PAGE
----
Learning new guitar riffs is like adding another tool into your toolbox; they’re always handy to have and you never know exactly when you’ll need that specific one. So, I always like recommending that people learn as many new riffs as they can get their hands on.
Guitar riffs should be learned in the context of a scale pattern. No riff has ever been written that doesn’t relate in some way, shape, or form to a guitar scale pattern. Your job when you’re learning a new riff is to always identify which guitar scales are being used, and then work from those patterns. By doing this you’ll be able to integrate guitar riffs with each other much more fluidly, and also modify those guitar licks slightly to be your own creations.
When you learn a new guitar riff, spend some time with it, and work it over in a few different songs so you really get a feel for it, and how you can use it in different circumstances. Just like a crescent wrench, you can often use riffs in many different places if you change up the timing of the notes just a little bit.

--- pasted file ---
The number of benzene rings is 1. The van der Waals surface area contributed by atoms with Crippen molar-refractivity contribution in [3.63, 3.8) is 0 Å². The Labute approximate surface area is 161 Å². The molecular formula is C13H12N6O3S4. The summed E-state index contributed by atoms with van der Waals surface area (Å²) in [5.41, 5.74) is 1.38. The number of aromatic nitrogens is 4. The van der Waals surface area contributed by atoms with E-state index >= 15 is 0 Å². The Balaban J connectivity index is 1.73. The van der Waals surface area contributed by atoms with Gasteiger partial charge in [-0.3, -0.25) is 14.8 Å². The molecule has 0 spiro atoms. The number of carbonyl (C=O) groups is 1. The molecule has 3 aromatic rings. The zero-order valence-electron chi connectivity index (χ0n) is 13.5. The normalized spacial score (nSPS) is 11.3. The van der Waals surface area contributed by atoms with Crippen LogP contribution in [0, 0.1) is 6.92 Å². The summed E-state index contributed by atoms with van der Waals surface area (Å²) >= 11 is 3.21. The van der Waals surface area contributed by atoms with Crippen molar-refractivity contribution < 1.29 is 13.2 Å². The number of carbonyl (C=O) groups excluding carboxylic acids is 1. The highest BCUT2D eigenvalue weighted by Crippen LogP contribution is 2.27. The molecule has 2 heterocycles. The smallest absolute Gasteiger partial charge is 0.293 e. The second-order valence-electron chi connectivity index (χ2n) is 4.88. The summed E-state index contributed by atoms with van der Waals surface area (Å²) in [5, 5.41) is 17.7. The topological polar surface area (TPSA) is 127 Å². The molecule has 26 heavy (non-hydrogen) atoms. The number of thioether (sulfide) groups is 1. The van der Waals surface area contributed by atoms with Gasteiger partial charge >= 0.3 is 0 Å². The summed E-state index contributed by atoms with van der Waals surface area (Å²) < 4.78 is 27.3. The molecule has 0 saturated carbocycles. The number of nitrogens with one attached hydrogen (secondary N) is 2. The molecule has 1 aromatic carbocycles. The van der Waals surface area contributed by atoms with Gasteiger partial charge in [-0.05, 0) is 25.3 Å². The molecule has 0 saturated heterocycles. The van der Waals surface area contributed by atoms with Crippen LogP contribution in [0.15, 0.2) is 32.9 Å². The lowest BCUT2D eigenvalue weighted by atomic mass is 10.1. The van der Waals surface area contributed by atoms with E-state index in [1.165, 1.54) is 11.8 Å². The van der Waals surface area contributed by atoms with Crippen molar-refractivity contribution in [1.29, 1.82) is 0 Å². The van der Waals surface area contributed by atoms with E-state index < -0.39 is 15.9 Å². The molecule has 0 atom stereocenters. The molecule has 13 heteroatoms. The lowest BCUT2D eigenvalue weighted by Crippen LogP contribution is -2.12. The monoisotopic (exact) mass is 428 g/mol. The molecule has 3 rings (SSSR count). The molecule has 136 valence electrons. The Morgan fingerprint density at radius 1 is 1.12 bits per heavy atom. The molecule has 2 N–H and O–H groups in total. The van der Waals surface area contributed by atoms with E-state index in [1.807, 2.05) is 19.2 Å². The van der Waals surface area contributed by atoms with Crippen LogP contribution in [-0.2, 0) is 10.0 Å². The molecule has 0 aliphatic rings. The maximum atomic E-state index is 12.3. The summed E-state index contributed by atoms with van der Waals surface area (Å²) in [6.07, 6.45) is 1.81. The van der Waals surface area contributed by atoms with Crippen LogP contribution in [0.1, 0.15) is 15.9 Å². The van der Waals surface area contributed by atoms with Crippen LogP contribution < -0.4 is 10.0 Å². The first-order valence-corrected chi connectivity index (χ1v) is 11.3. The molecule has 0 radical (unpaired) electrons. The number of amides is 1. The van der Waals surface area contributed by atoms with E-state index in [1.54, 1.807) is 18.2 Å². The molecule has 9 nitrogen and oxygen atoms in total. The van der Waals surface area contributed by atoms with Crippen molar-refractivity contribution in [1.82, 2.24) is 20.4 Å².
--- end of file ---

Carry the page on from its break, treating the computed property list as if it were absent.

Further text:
So grab your guitar, and checkout the guitar lessons in the page below!
Guitar Riffs & Licks:
- Cool Chord Progression + 2 Riffs
- Guitar Riff on the C Major Chord
- The One String Rockstar Riff
- String Stretching Riff For Beginners
- Play Like Chuck Berry: Inspired Licks
- Em to G Embellishment Riff
- Guitar Riffs #6 – Fun Rhythm & Riff
- Cool Guitar Riffs #5 – Rock Riff
- Cool Guitar Riffs #4 – Open E Pentatonic Minor Riff
- More Guitar Riffs in G Major
- Cool Country Blues Riffs
- Using Octaves in Guitar Solos
- Guitar Fills in D Major
- Cool Guitar Riffs #3: Inverted Thirds
- Hammer On Guitar Tips
- Guitar Riff Ideas: Sliding Between Notes
- Cool Guitar Riffs #2
- Cool Arpeggiated Riffs with Triads
- Using Octaves in Guitar Riffs
- Using Open Notes in Guitar Solos
- Guitar Riffs for Last Dance With Mary Jane
- Blues Guitar Riff on 3rds
- Improvising in Open G… Here are some Riffs!
- An Easy Riff For Beginners – With Open Chords
- 3 Cool Licks
- Pentatonic Riffage